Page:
Following up, the period immediately proceeding the “restoration” of emperor, and the early years of the administration were quite turbulent, including a rebellion or two. The collection of groups who were involved in overthrowing the bakufu (government led by the shogun) obviously had varying aims and interests, which evolved over this period.
Because no single han was strong enough to take on the bakufu themselves, it took a collection of the strongest ones to make it possible. Rallying around the banner of emperor (who traditionally did not have actual political power) was a politically calculated step to gain more people onto their side.
They pro “imperial” forces never intended to actually turn real political power over to the emperor, but to form an oligarchy as the administration in the emperor’s government.
The rallying cry of this collection was Sonnō jōi (尊皇攘夷, Revere the Emperor, Expel the Barbarians), which was useful in order to gather more people into the anti-bakufu camp.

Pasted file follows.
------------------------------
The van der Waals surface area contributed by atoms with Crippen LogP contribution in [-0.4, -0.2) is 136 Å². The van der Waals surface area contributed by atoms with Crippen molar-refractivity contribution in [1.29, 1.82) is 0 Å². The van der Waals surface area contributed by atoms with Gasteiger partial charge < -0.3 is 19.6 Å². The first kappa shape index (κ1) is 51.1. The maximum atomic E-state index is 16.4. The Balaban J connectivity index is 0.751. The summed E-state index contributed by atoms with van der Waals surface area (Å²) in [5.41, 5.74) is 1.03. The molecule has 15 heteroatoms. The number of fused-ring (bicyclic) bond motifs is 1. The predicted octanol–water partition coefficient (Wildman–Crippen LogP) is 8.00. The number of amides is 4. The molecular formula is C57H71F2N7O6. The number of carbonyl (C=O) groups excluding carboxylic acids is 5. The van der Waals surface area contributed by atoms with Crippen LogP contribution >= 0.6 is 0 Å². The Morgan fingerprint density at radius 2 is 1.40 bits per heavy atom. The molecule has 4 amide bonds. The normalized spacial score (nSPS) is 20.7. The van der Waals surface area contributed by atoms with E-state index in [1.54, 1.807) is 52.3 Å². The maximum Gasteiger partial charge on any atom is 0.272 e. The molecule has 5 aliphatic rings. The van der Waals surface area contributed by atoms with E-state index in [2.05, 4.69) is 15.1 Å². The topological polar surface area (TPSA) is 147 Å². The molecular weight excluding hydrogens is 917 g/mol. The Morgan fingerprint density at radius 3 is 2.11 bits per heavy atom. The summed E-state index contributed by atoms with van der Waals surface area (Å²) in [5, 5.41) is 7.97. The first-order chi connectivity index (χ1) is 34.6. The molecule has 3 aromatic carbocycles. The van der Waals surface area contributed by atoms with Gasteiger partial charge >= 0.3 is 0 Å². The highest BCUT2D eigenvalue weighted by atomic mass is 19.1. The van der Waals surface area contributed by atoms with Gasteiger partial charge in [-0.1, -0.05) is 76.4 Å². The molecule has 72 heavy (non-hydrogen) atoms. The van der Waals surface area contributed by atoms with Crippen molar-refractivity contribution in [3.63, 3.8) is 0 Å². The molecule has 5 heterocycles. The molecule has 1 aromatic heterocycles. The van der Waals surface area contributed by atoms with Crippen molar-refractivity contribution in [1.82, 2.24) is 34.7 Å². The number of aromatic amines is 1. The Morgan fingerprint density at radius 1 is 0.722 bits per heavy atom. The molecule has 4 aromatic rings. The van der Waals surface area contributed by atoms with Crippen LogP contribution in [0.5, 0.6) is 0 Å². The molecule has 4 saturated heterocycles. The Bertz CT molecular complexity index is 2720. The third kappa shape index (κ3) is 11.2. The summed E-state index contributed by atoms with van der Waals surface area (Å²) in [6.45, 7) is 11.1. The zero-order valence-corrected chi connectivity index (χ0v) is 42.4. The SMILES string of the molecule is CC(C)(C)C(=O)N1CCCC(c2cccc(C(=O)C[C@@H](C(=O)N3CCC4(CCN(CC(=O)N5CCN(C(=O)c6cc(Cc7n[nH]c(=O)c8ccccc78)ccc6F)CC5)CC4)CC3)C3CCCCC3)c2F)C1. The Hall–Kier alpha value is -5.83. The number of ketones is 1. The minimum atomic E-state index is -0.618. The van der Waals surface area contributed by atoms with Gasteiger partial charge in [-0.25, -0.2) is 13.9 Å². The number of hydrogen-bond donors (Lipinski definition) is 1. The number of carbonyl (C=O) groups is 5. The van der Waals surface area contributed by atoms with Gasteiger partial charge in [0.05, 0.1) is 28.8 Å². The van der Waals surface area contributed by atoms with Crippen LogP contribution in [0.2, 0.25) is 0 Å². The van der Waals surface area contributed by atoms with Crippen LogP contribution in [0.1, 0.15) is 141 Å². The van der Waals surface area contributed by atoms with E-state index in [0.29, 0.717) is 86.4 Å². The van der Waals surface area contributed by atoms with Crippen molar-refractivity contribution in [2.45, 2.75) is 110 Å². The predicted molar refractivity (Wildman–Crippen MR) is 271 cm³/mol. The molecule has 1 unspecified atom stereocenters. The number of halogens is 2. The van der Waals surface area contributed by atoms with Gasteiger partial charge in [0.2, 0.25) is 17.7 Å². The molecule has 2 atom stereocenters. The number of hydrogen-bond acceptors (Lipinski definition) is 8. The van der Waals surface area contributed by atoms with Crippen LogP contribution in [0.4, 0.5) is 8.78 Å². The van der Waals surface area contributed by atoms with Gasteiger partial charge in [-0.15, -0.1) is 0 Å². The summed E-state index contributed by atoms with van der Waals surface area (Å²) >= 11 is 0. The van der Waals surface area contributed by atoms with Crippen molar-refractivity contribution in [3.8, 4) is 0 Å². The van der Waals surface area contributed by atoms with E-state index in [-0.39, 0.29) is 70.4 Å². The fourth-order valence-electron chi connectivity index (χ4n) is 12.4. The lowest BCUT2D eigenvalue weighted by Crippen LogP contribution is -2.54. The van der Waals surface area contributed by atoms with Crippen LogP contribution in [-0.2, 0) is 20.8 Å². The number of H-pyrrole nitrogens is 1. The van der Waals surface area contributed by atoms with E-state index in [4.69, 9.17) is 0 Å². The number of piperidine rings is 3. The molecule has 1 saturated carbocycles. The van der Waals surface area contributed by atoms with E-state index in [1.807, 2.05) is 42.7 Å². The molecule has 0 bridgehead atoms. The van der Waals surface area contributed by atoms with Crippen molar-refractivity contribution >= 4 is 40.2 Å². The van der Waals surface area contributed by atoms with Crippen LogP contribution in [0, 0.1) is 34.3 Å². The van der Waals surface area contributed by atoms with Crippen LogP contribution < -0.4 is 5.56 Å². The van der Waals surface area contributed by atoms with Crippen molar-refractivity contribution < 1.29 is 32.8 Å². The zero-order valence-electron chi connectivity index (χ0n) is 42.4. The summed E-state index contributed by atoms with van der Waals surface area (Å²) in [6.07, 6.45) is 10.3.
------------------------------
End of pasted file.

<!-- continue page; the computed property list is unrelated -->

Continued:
In 1868, the transition to an imperial system was just starting, the Boshin War was still currently being fought, and the end of the Tokugawa family was still not certain.
As part of the strategy of the Satsuma - Choshu alliance, they removed land had directly been under the control of the Tokugawa family and bakufu administration, and rather than dividing it up among themselves, which would have cost them support by the other daimyo, they placed it under the emperor, while maintaining control of it as the oligarchy who ran the administration. Slick.
As the idea in the final years of the 1860s and the early 1870s, was to create a centralization of power based on imperial system, it makes sense for them to look to China as a model of imperial (emperor-run) power. If this WAG is correct, then it would be understandable that this is the reason they borrowed the term 県 for the land confiscated from the Tokugawa family.
My (brief) study of this subject supports cckerberos theory, but it would be interesting if others have more insight.